BENGALURU: Chief of Naval Staff Admiral Robin K Dhowan placed emphasis on self-reliance and indigenisation of the armed forces, especially the Indian Navy.
He was speaking at the second annual Admiral R L Pereira Memorial Lecture organised by The Navy Foundation (Bengaluru), along with Bharat Electronics Limited (BEL), in the city on Saturday.
“The Navy’s blueprint revolves around the ‘Make in India’ concept. In fact, the country is not new to this, as, in 1961, India’s first indigenous ship was built. The Navy, at present, has no foreign orders anywhere. Currently, work on 41 ships and submarines is being carried out at Indian dockyards — both private and government-owned. We will need the support of organisations like Defence Research and Development Organisation and BEL to achieve this,” Dhowan said. He expressed confidence that the force is well equipped to handle any exigency.
When asked about the recent incident wherein a Pakistani vessel was spotted by the Coast Guard, after which it blew up, Dhowan added that India has a vast coastline which needs to be guarded.
“Taking into account just the western part, there are thousands of merchant ships and around 2.4 lakh boats that operate in the area. Keeping all this in mind, it is imperative to ensure that our waters are well guarded. In this regard, there is a National Command Control Communication Intelligence (NC3I) network, of which 20 stations are operated by the Navy. Patrolling has been stepped up while surveillance is being given a fillip in the form of drones and UAVs,” he added.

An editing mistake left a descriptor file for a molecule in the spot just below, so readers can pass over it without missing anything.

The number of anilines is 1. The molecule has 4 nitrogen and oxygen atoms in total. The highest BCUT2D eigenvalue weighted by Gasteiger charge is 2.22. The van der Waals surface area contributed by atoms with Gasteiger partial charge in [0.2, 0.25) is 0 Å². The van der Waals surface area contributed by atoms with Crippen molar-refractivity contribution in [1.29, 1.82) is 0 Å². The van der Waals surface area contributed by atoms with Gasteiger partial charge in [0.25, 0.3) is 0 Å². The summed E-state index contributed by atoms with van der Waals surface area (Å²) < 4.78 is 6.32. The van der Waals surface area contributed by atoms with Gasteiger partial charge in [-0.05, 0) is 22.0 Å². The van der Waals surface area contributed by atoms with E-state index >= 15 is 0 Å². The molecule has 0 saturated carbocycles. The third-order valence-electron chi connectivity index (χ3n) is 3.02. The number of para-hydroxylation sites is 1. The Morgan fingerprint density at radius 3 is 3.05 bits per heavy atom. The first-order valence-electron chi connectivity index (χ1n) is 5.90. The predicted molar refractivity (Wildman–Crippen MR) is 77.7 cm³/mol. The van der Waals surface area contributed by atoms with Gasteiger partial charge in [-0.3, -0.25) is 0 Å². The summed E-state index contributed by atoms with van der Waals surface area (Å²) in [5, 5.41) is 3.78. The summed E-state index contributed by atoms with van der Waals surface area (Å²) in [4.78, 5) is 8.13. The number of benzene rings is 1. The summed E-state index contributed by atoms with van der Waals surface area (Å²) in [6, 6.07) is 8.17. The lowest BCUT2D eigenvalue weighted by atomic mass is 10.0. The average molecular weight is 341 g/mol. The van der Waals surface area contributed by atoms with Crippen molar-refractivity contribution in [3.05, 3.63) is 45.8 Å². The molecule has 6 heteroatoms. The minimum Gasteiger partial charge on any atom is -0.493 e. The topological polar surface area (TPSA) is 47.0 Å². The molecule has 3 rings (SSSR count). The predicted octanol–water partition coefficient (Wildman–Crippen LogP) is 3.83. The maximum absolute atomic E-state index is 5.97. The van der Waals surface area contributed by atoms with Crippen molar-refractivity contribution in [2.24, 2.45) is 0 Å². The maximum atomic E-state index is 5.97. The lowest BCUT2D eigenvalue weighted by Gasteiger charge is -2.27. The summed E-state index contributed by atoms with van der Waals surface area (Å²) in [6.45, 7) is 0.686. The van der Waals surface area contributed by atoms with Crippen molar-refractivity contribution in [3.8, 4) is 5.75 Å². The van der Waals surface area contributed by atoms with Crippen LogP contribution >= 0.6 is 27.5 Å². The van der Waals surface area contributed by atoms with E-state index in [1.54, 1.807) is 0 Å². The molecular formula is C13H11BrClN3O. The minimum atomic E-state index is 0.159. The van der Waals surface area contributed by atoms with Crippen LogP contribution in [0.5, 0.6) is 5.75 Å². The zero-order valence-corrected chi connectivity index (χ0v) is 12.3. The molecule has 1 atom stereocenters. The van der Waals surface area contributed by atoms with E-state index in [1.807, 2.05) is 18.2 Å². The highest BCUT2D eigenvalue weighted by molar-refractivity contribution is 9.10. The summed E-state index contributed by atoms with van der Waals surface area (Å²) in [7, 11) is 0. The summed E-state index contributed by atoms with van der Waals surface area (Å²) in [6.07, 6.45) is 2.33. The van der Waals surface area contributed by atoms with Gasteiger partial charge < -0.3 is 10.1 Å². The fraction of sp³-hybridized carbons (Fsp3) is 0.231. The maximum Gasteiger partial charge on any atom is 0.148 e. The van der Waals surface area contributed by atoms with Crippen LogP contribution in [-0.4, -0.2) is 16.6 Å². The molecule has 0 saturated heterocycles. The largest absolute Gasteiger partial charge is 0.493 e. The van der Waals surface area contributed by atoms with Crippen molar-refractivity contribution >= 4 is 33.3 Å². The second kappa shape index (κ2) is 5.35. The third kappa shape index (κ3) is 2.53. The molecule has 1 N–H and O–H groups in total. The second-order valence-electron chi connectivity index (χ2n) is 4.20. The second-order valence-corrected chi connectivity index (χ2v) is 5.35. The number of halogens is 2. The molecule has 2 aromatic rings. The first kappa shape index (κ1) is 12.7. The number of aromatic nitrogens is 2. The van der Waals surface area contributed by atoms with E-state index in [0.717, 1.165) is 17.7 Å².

Padma Bhushan Arogyaswami Paulraj, a retired Commodore and recipient of 2014’s Marconi Prize, said global warming and terrorism are the main factors that can hamper the global security set-up.
Paulraj further said that Indian soldiers need deeper understanding of science and technology to be on par with forces across the world. Former Chief of Air Staff Air Chief Marshal Fali H Major, Navy Foundation (Bengaluru) president Commodore (retd) Ray D’Souza, vice-president Commodore (retd) Fali Dubash were present.
‘LCA Project Must be Fast-tracked’
Dhowan said the MiG 29 K (naval variant of the fighter aircraft) has been inducted and is operational. He also added that the Advanced Jet Trainer (AJT) is operational, and is based at the Eastern Naval Command at Visakhapatnam while six P8I reconnaissance aircraft have been bought, with two more expected. When asked about the naval version of the Light Combat Aircraft (LCA), which recently had trials in Goa, Dhowan said, “They (tests) have been satisfactory. However, the project has been delayed. We have asked for it to be fast-tracked as the fleet of LCAs will be used on the INS Vikrant (under construction at Cochin Shipyard), which will be commissioned in 2018.” When asked about the status of INS Arihant, India’s nuclear-powered submarine, Dhowan declined to reply.